1. NIMBYism didn't exist, or
2. NIMBYism wasn't a dominant force in land use in liberal suburbs, or
3. NIMBYism had no impact on housing affordability or segregation https://t.co/uplt5Pionf
— ollie (@olzhu) July 29, 2020
YIMBYs right now: pic.twitter.com/Cll6TUcplL
— Laura Foote (@NeverSassyLaura) July 29, 2020
Policy Wonks Respond
and also, although racist NIMBYism is very much a real thing, in the places where it is most politically salient it is largely untethered from national politics.
— b-boy bouiebaisse (@jbouie) July 29, 2020
There are alternative Suburban Lifestyle Dreams. I even wrote a book about them. https://t.co/F24zdL1uQ2
— Amanda Kolson Hurley (@amandakhurley) July 29, 2020
I have a dream that America's suburbs and cities will one day allow housing that is affordable to people of all incomes.
— Jenny Schuetz (@jenny_schuetz) July 29, 2020
This is incorrect. We *are* going to build housing in all communities for people of all incomes. That's how we make the tri-state region work for all of us, not just some of us. https://t.co/m5KNa65g7u
— Regional Plan (@RegionalPlan) July 29, 2020
If I get to* return to teaching planning classes, this will be be useful for a whole module on white flight, racist housing policy, broken windows policing, wealth inequality via home ownership and estate law, and more ... pic.twitter.com/CzR2EYgtqf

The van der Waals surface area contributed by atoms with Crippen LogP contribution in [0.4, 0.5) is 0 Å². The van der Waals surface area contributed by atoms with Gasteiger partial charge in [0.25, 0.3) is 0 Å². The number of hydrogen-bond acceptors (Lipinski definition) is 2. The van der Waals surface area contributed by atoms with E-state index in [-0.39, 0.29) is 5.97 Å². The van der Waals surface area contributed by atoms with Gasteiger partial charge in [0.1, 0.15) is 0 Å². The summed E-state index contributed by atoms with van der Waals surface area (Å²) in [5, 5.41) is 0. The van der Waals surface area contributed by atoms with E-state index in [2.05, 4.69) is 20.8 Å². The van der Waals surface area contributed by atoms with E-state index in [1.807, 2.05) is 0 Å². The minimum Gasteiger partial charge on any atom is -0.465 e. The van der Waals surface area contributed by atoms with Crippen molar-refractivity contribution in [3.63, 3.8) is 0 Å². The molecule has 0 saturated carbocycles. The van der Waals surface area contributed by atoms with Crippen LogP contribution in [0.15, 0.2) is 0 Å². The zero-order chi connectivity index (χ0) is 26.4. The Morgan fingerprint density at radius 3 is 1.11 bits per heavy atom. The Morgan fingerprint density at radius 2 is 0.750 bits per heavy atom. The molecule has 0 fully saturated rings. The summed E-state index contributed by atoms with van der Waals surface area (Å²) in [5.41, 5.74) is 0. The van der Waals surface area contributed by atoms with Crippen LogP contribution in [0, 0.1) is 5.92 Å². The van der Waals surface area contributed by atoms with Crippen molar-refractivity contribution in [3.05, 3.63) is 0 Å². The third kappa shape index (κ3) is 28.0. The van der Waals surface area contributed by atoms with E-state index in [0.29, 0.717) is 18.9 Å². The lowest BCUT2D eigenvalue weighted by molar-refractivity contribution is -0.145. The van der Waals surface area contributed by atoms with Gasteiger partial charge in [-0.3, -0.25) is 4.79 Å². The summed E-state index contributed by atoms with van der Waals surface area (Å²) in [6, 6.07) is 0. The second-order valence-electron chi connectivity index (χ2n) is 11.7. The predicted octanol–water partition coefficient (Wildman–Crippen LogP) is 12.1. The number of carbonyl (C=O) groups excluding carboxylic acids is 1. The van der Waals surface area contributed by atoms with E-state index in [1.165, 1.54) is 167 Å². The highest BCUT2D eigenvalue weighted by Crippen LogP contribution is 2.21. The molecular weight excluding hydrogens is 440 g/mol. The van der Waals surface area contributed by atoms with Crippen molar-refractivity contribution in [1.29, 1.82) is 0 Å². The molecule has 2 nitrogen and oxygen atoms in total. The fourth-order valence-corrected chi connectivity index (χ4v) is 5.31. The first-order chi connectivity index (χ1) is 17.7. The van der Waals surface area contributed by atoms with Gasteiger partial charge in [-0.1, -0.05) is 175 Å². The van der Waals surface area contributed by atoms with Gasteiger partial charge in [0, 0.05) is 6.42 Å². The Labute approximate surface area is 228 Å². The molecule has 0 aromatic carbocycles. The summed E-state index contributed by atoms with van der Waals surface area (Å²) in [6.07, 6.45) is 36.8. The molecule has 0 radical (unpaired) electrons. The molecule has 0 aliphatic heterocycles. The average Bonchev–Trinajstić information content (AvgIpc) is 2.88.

— Tara Goddard (@DrTaraGoddard) July 29, 2020
Leaders in our #Phoenix community are desperately trying to change the NIMBYism associated with "low income" or "affordable" housing. Teachers, starting police officers, your favorite bartender, etc. likely qualify for this type of housing. https://t.co/WgIEK2jhYp
— Jessica Boehm (@jboehm_NEWS) July 29, 2020
This is your reminder that low income housing doesn't affect property values or crime. In fact, studies show that new low income housing actually can increase property values. This trope is based completely on stereotypes about affordable housing and the people who live in it. https://t.co/xNa0c5tq3J
— J. Rosie Tighe (@jrosietighe) July 29, 2020
Rescinding the AFFH rule perfectly highlights the trifecta of the Trump presidency: racism, incompetence, dysfunction. (1/5) https://t.co/68q32YprCv
— Shaun Donovan (he/him/his) (@ShaunDonovanNYC) July 29, 2020